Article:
Brand Whitlock (1869–1934) was born in Urbana, Ohio. He became a journalist and worked for the Chicago Herald. He was later employed by John P. Altgeld, the reforming governor of Illinois. Whitlock also worked closely with Samuel Jones, the radical mayor of Toledo.
Whitlock became increasingly involved in politics and eventually served four terms as mayor of Toledo (1906–14). Like Samuel Jones, Whitlock developed a reputation as an honest and efficient mayor. In 1914 Whitlock accepted an appointment by President Woodrow Wilson as American Minister to Belgium, during which time he earned a nickname as Le Ministre Protecteur on account of his frequent appeals to German military authorities in occupied Belgium on behalf of condemned prisoners.
He kept a detailed diary of the war years. Here he describes Brussels after one year of occupation.
August 20, 1915. — One year ago today the grey horde entered Brussels; and now for a whole year we have had the experience, unique and terrible for an American who from infancy had been trained in liberty, of living under an irresponsible military despotism. We have seen that army swoop across this poor, dear little country, committing every crime, every abhorrence, every outrage. The effect upon the life of the Belgians has been death. A year ago there was a happy, contented population, laborious, peaceful. The Government of the free communes had made it, during the centuries, a liberty-loving, self-governing, democratic people. And for no reason, that grey horde came with fire and sword, laying waste the land, pillaging, looting, murdering, raping — it is even yet wholly inconceivable that in our day such a thing could be. History knows no such crime The rape of Poland was not so bad, because the internal dissensions of Poland were really responsible for that.
|President Wilson with Whitlock—|
Nieuport, Belgium, June 1919
And Brussels is so sadly changed. We have not heard the ring of a hammer or of a trowel in a year; what music it would be! The shops are depleted; there is no such thing for instance as a new hat; a new style; many things can scarcely be procured at all — soap, tooth-brushes, many medicines, cigarettes and so on. Prices have quadrupled. It costs us to live four times what it cost before the war. Butter, they say, will soon be impossible to obtain, and the chickens are disappearing, for there is no food for them. The streets are dead; no life in them — people dragging about, staring aimlessly, and every block a squad or a company of the grey — that dirty, hideous grey! — uniformed last reserves tramping stolidly, stupidly, brutally along, in their heavy hobnailed boots. The Germans have changed the aspect of the city. Once the most beautiful city in Europe or surely one of the most beautiful, they have destroyed its artistic appearance by the evidences of their taste. They have built kiosks for the vendors of German newspapers, books and publications everywhere, hideous things of clashing colors; and they have stuck up everywhere their garish red, white, and black sentry-boxes like monstrous barber-shop signs.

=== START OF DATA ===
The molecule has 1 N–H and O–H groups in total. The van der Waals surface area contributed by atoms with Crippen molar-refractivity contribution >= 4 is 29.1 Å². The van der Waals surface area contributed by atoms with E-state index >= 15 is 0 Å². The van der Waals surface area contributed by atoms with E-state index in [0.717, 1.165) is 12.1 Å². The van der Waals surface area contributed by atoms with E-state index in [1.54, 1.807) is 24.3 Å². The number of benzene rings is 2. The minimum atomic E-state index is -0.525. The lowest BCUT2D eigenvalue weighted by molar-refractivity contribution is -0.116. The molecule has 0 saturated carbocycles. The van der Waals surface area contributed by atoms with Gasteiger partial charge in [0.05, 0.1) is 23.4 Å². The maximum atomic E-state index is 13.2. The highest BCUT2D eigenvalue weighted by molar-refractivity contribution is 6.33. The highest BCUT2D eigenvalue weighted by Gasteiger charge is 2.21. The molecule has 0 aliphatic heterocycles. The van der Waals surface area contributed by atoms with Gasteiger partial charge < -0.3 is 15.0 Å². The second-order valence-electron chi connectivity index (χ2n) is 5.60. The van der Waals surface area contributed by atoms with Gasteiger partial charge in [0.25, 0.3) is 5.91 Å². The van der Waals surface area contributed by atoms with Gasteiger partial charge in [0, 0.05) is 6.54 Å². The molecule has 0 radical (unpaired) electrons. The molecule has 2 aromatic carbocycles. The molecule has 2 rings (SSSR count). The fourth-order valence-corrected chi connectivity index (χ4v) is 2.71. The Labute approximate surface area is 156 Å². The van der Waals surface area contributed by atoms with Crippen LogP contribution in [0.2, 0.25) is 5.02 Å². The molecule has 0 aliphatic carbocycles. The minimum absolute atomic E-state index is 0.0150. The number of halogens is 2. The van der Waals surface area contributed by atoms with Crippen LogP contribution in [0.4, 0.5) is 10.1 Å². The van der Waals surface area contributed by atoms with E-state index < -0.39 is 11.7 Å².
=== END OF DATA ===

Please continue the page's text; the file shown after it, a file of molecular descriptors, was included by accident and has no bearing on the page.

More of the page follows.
Today the country is bare, stripped to the bone. The atrocities the drunken, brutal soldiers committed in the early weeks of the war are not worse than those other Machiavellian or Borgian crimes they commit now, the attempts at slow poisoning and corruption of the minds of those they would enslave. We have no press, no post, no communications, no telephone (though that is not such a deprivation but a blessing rather!), no liberty whatever. All of those rights we claim in our bill of rights are all denied — only a reign of terror. It is a year I don't like to look back upon. I don't know how I have lived through it or how much longer this must be endured. And I am the most privileged man in Belgium, and my soul sickens every day and my heart grows hot with impotent rage at what these Germans do.
And yet how different today from that day a year ago! The city has been very still.